Tearful testimony from Kelowna man who threw fatal Cactus Club one-punch | iNFOnews | Thompson-Okanagan's News Source

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Tearful testimony from Kelowna man who threw fatal Cactus Club one-punch

Zach Gaudette was visiting from Ontario Feb. 17, 2016, when he got involved in an altercation outside a Kelowna Cactus Club restaurant.
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June 22, 2017 - 1:25 PM

KELOWNA – Is the man who threw a punch that killed an Ontario tourist last year a hero who was protecting those around him from a dangerous threat or an overzealous thug who took advantage of an intoxicated man?

That’s the decision a Kelowna jury will have to make after closing arguments in Cory Van Gilder’s manslaughter trial.

Van Gilder, 26, took the stand in his own defence today, June 22, and sobbed loudly when recounting his decision to strike Zach Gaudette the evening of Feb. 17, 2016.

“As soon as he turned towards me I hit him,” he told the 12 members of the jury.

Van Gilder’s testimony coincided with video evidence and with three other witnesses who testified in the last week, including a friend he was with and two young men who said they thought Van Gilder was protecting them. All say they were outside the busy Cactus Club restaurant when an intoxicated and irrational Gaudette approached, unprovoked, and challenged bystanders to fight.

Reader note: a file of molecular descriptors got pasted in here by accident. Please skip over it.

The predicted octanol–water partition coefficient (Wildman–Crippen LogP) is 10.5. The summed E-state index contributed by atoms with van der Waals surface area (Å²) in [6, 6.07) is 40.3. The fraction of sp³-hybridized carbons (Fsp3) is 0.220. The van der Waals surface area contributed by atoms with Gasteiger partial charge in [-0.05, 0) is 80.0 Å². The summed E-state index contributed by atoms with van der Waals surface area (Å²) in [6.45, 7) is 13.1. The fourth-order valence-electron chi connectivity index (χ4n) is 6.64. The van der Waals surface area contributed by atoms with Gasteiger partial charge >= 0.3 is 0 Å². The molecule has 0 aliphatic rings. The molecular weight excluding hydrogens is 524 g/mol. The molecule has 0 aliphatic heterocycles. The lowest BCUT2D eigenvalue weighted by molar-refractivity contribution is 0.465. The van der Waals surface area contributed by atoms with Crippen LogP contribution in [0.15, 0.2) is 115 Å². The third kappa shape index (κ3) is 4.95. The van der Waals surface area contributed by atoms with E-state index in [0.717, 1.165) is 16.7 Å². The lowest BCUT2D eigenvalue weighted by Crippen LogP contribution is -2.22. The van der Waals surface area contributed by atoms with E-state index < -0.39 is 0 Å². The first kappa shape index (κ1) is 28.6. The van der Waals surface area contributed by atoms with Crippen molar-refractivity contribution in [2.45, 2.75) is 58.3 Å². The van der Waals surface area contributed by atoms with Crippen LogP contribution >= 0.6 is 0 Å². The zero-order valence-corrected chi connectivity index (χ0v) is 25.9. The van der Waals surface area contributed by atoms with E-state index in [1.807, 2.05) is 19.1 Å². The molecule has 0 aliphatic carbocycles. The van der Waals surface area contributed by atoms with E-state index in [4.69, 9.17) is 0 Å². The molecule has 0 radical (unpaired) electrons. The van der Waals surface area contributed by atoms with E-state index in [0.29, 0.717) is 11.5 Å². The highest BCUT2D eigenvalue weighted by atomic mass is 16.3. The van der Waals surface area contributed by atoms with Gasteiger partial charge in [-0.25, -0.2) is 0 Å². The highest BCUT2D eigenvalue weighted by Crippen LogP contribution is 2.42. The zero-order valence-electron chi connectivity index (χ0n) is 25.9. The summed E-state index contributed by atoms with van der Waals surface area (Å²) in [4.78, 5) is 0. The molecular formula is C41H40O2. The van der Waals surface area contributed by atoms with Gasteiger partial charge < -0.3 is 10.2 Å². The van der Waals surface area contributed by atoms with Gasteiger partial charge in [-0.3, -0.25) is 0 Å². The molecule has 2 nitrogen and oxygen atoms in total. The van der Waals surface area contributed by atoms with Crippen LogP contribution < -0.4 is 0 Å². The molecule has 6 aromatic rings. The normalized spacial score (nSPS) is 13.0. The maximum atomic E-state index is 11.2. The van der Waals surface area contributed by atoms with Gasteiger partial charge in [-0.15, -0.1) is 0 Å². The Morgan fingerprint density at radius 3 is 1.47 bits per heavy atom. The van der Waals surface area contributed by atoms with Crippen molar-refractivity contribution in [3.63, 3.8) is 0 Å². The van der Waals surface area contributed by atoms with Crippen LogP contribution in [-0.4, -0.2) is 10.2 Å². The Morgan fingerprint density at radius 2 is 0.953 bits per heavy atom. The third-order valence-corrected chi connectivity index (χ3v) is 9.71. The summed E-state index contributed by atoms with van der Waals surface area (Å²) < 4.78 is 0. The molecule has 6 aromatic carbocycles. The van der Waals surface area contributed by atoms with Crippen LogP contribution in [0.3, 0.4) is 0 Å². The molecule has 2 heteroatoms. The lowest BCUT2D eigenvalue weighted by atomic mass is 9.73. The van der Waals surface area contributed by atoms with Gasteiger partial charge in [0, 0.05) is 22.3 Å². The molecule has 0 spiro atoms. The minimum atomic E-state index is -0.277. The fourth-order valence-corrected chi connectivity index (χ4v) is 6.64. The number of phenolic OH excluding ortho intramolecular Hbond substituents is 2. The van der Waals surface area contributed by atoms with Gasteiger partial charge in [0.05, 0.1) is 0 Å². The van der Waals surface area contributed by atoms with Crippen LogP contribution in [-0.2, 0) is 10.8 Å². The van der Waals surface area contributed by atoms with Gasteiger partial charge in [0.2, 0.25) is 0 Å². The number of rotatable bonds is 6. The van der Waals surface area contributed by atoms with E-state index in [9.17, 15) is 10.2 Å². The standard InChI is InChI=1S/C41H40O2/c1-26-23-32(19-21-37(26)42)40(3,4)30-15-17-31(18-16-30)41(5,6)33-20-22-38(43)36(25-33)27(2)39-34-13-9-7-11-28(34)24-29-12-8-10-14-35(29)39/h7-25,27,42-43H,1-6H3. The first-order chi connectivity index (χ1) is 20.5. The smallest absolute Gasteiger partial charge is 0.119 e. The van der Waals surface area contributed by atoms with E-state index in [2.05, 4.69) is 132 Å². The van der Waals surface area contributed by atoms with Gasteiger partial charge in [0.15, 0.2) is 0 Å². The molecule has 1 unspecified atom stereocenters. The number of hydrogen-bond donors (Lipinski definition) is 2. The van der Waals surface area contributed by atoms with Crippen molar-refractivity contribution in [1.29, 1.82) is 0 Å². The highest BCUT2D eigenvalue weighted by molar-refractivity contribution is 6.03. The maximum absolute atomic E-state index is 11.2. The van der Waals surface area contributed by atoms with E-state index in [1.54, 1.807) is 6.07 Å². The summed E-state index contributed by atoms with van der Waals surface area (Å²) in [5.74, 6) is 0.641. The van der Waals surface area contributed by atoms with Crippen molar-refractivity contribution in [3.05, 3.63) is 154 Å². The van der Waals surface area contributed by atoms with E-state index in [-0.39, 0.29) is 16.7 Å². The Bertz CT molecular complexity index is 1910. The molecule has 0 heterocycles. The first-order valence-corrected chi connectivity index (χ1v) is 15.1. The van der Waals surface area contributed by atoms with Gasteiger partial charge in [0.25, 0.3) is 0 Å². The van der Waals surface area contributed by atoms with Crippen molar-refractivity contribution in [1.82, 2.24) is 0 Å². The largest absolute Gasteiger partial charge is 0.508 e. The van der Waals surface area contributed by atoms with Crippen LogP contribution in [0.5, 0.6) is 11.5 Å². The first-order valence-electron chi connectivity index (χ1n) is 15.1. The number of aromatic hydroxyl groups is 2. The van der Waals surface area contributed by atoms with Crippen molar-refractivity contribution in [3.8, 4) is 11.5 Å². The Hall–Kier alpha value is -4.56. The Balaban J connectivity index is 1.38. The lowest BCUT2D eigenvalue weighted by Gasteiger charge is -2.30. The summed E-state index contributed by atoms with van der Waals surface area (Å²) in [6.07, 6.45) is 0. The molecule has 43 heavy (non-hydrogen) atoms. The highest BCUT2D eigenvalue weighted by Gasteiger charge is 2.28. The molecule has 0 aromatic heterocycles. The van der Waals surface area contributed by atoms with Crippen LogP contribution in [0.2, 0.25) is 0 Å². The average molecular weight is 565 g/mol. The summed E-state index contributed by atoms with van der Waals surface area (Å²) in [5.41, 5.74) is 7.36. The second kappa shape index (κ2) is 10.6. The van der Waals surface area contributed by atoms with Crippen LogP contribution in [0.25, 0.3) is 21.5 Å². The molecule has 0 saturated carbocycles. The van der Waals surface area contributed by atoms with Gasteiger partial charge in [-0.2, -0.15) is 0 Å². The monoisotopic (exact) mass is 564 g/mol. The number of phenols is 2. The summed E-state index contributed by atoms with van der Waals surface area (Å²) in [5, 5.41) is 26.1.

Van Gilder would ultimately hit Gaudette under the left ear, causing a brain bleed that killed him days later. 

Crown prosecutor Andrew Vandersluys asked Van Gilder, who has three years’ training in Brazilian jiu jitsu, why he didn’t just restrain the man.

Van Gilder says when he heard Gaudette challenge an entire crowd of strangers to fight, he assumed he had a weapon.

“It all happened so quickly,” he said. “My adrenaline was through the roof. He kept moving. He wasn’t slowing down. I did not want to grapple with this guy. I didn’t know if he had a weapon on him.”

Van Gilder first began training in martial arts at 12 years old but gave it up until he graduated high school and began working in Fort McMurray in 2008. He testified he trained in jiu jitsu “on and off” for three and a half years after and competed in one mixed martial arts fight in 2010. He says he hasn’t trained or fought since.

“I didn’t want to hurt the guy,” he said. “I didn’t think that he was seriously injured. I didn’t know a punch like that could hurt someone so severely.”

Final submissions are expected this afternoon.

To contact a reporter for this story, email Adam Proskiw or call 250-718-0428 or email the editor. You can also submit photos, videos or news tips to the newsroom and be entered to win a monthly prize draw.

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